With activists under threat, are you ready to stand up and help them?
Rhize’s new report Understanding Activism analyzes the realities of activists in order to inform how allies can better support nonviolent social movements. Download the report.
about the report
Activists are struggling for open, democratic societies across the globe with access to few resources and little support. The concentration of existing support often comes from external actors—foreign governments, foundations, nongovernmental organizations, and private individuals—yet there has been insufficient research on how activists experience this support, until now. Understanding Activism breaks new ground by combining first-person accounts from activists with quantitative data across closed, semi-closed, and closing societies in order to understand the current support available to activists in contrast with what activists actually want.
Understanding Activism provides critical insights into practices that can be adopted across civil society to ensure more effective support to nonviolent movements at the forefront of securing inclusive, participatory democracies.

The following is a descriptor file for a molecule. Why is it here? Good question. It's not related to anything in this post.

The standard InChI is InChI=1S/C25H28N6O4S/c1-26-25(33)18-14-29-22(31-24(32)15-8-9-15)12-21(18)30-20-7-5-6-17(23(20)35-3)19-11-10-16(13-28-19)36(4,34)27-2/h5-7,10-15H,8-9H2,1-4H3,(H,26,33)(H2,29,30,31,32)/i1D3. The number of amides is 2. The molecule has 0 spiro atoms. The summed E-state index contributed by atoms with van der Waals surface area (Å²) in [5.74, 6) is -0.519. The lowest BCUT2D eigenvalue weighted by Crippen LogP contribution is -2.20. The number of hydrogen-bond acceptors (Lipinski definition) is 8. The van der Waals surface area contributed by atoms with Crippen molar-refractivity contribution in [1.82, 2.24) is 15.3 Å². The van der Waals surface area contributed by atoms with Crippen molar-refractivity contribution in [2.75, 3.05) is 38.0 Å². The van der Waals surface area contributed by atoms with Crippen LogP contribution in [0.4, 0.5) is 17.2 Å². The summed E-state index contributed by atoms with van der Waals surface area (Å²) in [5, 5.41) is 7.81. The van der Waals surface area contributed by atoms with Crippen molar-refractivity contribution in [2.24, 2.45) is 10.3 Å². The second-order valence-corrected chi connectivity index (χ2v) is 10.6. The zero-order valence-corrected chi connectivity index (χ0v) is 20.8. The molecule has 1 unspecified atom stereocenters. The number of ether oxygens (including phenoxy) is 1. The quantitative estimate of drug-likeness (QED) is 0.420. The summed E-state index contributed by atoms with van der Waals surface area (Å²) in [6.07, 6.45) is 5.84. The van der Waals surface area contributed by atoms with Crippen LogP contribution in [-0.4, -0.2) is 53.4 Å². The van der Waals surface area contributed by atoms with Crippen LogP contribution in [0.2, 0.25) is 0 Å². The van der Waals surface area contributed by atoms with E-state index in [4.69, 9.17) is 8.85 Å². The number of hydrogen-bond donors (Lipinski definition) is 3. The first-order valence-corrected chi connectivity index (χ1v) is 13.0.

The research centered on three key questions:
What type of support do activists receive?
Which types of support are helpful or harmful?
What types of support do activists really want?
What did we learn?
- Activism is under threat, with conditions worsening for activists across almost all activities.
- External actors differ the type and impact of support based on if the recipient is an organization or an individual
- Experiences of support varied widely, meaning support is not consistently delivered with a positive impact.
- External actors has clear strengths, and weaknesses, when it comes to supporting activists.
- Activists have clear needs: they want closer collaboration, security support, amnesty or safe passage and media coverage.
With activism under threat, grassroots leaders need strategic support now more than ever. However, as our data suggests, the current ways outside actors support activists leaves a lot to be desired, and can be detrimental to the very activists they intend to support. With this data and subsequent recommendations, we can rethink what it means to support activists and more effectively channel resources to what activists want.
Recommendations for external actors:
Redefine relationships between outside actors and activists;
Improve approaches to safety and security;
Prioritize training, collaboration and connection among and between activist networks; and
Tailor collaboration and support with activists’ needs at the center.
Learn to put these recommendations into action with Rhize's online course Movement Building for Social Change Professionals. Read more about the course and register.
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